LACMA: Eternal Medium

Location: Los Angeles, CA
Year: 2023
Status: Complete

"Eternal Medium: Seeing the World in Stone" is a show of hardstone artifacts curated by Rosie Mills at the Los Angeles County Museum of Art (LACMA). “Hardstone” is a technique of carving semi-precious stones to reveal illusionistic qualities. The spots on a small carved dog, for instance, might be the natural dispersion of minerals in a stone, manipulated by the artisan to look like fur. The same technique could used for astoundingly complex and painterly representations of hair, cloth, plumage, flowing water, flowers, and even entire village scenes. Although particularly associated with decorative arts in 17th and 18th century Florence, the technique is trans-historical and transcultural – appearing everywhere from Italy to India across a span of more than 1000 years.

LADG’s design for the exhibition was prompted by the range and diversity of the objects on display. Some are barely an inch square, while others are measured in linear feet; some are meant for physical interaction, like snuffboxes and games tables, while others are purely pictures, not meant to be touched.

They defy categorization by size, type, or even a way of viewing. The collection is completely heterogenous in nature with a continually shifting relationship between person and object.

In response, we collaborated with LACMA’s curatorial staff to develop a method of "physical curation.” It uses architectural tectonics like the assembly of walls, plinths, bases, and cabinets to make relationships between people and artifacts. A live, physical sense of this connection comes to the fore a primary element of the show. At the small scale, displays become spatial gestures toward (or away from) the spectator, analogous to a hand. Three small snuffboxes in the "Fooling the Eye" section of the show, for instance, are outstretched at the end of a table cantilevering out away from a wall, into the space of their viewers, with no support beneath. In other places objects are recessed behind, like the flowers in "Manipulating Multicolored Stones" seen through an opening in the wall.

At the larger scale of artifact groupings, the displays set up regions that correspond to ways of assembling and constructing. Several walls lean at an angle, while others brace each other at right angles. Cases stack, tables cantilever, and pads hang. Artifacts themselves are included in these manual assemblies, and this inclusion works to modify the whole viewing situation. The large panels in "Stone for Stone" rest on flat display pads that in turn rest on a leaning wall – not as static wall-pictures, but the last in a series of thick surfaces that accumulate toward the flat surface of the picture plane. Suspended in front of a void, their thickness and weight is palpable.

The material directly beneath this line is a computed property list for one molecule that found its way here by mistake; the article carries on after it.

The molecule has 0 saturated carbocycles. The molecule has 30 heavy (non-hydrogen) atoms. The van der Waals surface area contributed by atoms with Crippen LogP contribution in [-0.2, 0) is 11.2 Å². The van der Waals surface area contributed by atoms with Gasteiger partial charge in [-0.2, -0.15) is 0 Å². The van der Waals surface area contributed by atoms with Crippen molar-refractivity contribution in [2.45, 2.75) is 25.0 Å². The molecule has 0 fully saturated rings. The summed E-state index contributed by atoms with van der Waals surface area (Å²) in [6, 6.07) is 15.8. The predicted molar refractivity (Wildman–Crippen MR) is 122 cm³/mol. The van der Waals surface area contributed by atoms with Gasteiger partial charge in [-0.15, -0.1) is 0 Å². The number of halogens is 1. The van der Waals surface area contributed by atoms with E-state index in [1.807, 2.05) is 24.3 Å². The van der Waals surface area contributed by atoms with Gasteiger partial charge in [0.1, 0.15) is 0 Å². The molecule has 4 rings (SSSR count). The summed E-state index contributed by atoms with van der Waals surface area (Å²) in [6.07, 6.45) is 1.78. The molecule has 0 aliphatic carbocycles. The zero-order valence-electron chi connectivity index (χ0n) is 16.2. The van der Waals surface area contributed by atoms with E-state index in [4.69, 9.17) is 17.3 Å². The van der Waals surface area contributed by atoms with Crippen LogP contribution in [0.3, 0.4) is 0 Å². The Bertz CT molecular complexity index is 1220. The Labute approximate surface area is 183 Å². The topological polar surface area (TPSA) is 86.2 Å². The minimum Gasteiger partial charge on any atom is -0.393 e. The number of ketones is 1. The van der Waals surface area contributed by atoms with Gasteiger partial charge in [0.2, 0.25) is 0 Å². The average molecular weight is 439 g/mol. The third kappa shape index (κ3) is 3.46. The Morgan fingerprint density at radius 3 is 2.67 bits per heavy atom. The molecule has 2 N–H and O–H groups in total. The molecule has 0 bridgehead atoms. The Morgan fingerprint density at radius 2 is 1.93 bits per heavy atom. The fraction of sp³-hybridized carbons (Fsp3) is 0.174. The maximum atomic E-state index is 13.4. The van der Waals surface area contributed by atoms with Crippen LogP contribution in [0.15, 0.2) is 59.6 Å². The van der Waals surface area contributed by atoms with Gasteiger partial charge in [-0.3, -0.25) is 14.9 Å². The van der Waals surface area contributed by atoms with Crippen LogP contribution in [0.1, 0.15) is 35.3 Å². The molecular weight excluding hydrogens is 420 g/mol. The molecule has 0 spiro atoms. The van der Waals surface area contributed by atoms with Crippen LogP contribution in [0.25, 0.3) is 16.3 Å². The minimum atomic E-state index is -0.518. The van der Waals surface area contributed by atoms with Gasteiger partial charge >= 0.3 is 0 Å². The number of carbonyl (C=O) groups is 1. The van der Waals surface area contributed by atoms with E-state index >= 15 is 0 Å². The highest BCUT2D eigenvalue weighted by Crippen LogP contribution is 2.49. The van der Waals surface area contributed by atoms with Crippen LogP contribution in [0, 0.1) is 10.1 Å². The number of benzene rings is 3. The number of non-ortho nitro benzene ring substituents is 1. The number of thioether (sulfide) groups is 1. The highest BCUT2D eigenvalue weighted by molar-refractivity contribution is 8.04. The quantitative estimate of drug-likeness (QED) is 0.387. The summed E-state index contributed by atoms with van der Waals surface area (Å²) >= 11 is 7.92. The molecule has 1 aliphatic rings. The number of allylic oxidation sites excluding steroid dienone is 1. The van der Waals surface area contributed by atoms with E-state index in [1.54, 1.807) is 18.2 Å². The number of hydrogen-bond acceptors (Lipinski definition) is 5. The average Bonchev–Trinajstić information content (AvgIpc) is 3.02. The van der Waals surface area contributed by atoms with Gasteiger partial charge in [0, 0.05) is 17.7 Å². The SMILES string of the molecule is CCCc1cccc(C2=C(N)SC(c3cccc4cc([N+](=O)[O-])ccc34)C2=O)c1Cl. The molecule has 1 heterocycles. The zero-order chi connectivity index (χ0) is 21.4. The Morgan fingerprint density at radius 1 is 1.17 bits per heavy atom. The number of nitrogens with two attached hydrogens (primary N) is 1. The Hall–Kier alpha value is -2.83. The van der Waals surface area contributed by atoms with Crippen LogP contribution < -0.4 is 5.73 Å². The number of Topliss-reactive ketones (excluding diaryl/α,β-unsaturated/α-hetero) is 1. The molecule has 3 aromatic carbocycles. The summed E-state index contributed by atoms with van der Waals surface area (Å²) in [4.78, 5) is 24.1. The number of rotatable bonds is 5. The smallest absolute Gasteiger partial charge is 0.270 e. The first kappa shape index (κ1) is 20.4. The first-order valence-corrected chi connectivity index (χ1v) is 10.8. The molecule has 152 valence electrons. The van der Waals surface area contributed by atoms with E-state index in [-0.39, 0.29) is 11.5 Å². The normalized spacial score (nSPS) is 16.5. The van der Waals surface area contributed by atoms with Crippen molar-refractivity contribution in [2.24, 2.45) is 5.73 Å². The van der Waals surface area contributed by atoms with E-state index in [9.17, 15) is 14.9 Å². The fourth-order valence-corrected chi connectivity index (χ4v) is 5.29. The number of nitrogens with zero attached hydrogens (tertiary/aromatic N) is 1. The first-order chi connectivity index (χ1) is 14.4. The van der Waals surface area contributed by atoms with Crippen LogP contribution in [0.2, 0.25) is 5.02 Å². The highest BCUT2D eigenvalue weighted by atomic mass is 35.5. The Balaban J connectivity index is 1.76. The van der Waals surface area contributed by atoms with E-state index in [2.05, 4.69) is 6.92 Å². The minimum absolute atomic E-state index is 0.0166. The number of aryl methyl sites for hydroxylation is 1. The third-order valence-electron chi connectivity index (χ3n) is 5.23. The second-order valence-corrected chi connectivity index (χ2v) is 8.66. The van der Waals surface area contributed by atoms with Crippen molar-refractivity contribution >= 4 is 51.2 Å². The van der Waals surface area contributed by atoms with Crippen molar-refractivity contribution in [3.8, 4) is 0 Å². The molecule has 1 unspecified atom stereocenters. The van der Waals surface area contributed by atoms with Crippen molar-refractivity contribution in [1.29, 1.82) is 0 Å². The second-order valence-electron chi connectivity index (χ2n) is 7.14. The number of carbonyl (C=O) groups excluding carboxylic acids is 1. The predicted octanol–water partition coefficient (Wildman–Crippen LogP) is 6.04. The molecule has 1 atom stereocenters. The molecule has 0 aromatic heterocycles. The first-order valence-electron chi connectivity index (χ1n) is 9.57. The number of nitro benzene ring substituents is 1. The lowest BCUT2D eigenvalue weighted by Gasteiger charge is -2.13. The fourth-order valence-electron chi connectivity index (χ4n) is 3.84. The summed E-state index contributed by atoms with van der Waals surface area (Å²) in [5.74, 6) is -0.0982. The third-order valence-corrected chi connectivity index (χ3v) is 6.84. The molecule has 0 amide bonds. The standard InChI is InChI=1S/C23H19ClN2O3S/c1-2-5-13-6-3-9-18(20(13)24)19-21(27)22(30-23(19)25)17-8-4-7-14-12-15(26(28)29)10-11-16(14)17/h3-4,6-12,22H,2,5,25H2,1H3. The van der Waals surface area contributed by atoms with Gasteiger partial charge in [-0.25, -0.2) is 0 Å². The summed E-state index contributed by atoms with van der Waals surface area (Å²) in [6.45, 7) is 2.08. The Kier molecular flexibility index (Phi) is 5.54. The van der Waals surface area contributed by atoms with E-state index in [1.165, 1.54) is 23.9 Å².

When displayed “physically” this way, every object becomes viewable in the round. Even when pieces are flat and wall-hung, the method of display calls attention to their thickness, materiality, and weight. This is fitting for the medium of stone. There is no one vantage for looking at a rock, after all, and making objects out of stone requires artisans to reckon with all kinds of obdurate, found properties like weight, hardness, color, and friability.

Object-by-object and region by region, the design of the show accumulates to a larger scene. Full of articulated cabinets and carefully detailed walls, the gallery is reminiscent of the grand interiors that were the original homes for many of the objects on display. The black-on-black color scheme abstracts this association. It is equally evocative of domestic and religious settings, modern or ancient, across many parts of the world. It neither belabors familiar iconography nor does it reject it. At the largest scale of organization, the plan of the gallery is organized in nine parts corresponding to the categories developed by the lead curator. These parts divide the exhibition into a series of loose, open rooms inside the larger space of the gallery. To the south and west, four zones are devoted to pictorial themes, like "Flora and Fauna" and "Heaven and Earth." To the north and east, clusters of work represent technical and material aspects of the medium like "Sourcing Specimens" and "Fooling the Eye."

The effect of all this draws a contrast to more typical exhibition strategies. In most shows, artifacts are displayed in familiar positions with respect to the people who view them. Paintings hang flat on walls and are viewed from an appropriate distance. Sculptures sit atop pedestals, or, in more contemporary instances, on the floor. Small decorative objects are set in vitrines, while larger ones are sometimes in abstract recreations of their original settings, perhaps on altars or in niches. Whatever the specifics of the arrangement, the point of most shows is to make physical arrangements between the artifact and human body part of a well-understood set of conventions that have been largely worked out in advance. These relationships are transparent. This observation is not to discount shows of this kind; it is just to say that physical arrangement, in the sense of being aware of how something is placed, is most often not a primary objective of the installation. “Eternal Medium” revisits these basic agreements and in the process reenergizes the encounter between viewer and artifact in way that is particularly relevant to the precious and rarefied objects on display. Instead of foregrounding lavish expense and preciousness as the primary reason to value hardstone carvings, the show offers an immediate and visceral encounter with their strange beauty.

Project Lead: Claire Rosenberg

Project Team: Samantha Raddice, Sunay Rajbahndari, Steven Katz, Malvin Wibowo, Jon Reike